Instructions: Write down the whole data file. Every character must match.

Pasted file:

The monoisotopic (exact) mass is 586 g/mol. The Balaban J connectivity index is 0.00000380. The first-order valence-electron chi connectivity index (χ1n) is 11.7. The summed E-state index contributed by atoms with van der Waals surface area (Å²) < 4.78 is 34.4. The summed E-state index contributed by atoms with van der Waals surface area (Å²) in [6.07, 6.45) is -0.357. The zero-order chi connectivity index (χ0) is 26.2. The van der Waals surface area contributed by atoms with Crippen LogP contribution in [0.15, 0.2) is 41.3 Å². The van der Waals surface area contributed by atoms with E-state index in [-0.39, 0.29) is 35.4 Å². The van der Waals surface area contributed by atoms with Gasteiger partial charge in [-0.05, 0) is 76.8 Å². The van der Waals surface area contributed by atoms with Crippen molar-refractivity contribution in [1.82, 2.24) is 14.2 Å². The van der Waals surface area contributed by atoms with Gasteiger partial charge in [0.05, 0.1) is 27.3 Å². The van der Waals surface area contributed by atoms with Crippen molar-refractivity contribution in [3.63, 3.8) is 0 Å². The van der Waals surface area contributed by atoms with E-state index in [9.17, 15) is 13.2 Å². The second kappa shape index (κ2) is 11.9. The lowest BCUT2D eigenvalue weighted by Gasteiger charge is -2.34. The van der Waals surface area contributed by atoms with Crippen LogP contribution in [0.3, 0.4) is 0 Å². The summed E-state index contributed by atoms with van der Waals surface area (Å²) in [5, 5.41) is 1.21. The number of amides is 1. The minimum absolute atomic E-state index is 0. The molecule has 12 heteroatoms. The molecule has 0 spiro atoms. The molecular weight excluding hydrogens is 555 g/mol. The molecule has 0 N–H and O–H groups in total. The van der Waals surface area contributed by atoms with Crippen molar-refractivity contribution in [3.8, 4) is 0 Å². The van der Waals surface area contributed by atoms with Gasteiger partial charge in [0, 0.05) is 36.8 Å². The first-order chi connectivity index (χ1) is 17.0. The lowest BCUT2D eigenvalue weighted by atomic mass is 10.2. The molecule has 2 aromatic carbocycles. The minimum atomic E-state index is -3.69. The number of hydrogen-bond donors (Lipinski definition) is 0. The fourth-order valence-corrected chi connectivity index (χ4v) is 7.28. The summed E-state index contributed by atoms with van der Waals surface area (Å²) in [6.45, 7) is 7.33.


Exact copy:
The monoisotopic (exact) mass is 586 g/mol. The Balaban J connectivity index is 0.00000380. The first-order valence-electron chi connectivity index (χ1n) is 11.7. The summed E-state index contributed by atoms with van der Waals surface area (Å²) < 4.78 is 34.4. The summed E-state index contributed by atoms with van der Waals surface area (Å²) in [6.07, 6.45) is -0.357. The zero-order chi connectivity index (χ0) is 26.2. The van der Waals surface area contributed by atoms with Crippen LogP contribution in [0.15, 0.2) is 41.3 Å². The van der Waals surface area contributed by atoms with E-state index in [-0.39, 0.29) is 35.4 Å². The van der Waals surface area contributed by atoms with Gasteiger partial charge in [-0.05, 0) is 76.8 Å². The van der Waals surface area contributed by atoms with Crippen molar-refractivity contribution in [1.82, 2.24) is 14.2 Å². The van der Waals surface area contributed by atoms with Gasteiger partial charge in [0.05, 0.1) is 27.3 Å². The van der Waals surface area contributed by atoms with Crippen molar-refractivity contribution in [3.63, 3.8) is 0 Å². The van der Waals surface area contributed by atoms with E-state index in [9.17, 15) is 13.2 Å². The second kappa shape index (κ2) is 11.9. The lowest BCUT2D eigenvalue weighted by Gasteiger charge is -2.34. The van der Waals surface area contributed by atoms with Crippen LogP contribution in [0.3, 0.4) is 0 Å². The summed E-state index contributed by atoms with van der Waals surface area (Å²) in [5, 5.41) is 1.21. The number of amides is 1. The minimum absolute atomic E-state index is 0. The molecule has 12 heteroatoms. The molecule has 0 spiro atoms. The molecular weight excluding hydrogens is 555 g/mol. The molecule has 0 N–H and O–H groups in total. The van der Waals surface area contributed by atoms with Crippen molar-refractivity contribution in [3.8, 4) is 0 Å². The van der Waals surface area contributed by atoms with Gasteiger partial charge in [0, 0.05) is 36.8 Å². The first-order chi connectivity index (χ1) is 17.0. The lowest BCUT2D eigenvalue weighted by atomic mass is 10.2. The molecule has 2 aromatic carbocycles. The minimum atomic E-state index is -3.69. The number of hydrogen-bond donors (Lipinski definition) is 0. The fourth-order valence-corrected chi connectivity index (χ4v) is 7.28. The summed E-state index contributed by atoms with van der Waals surface area (Å²) in [6.45, 7) is 7.33.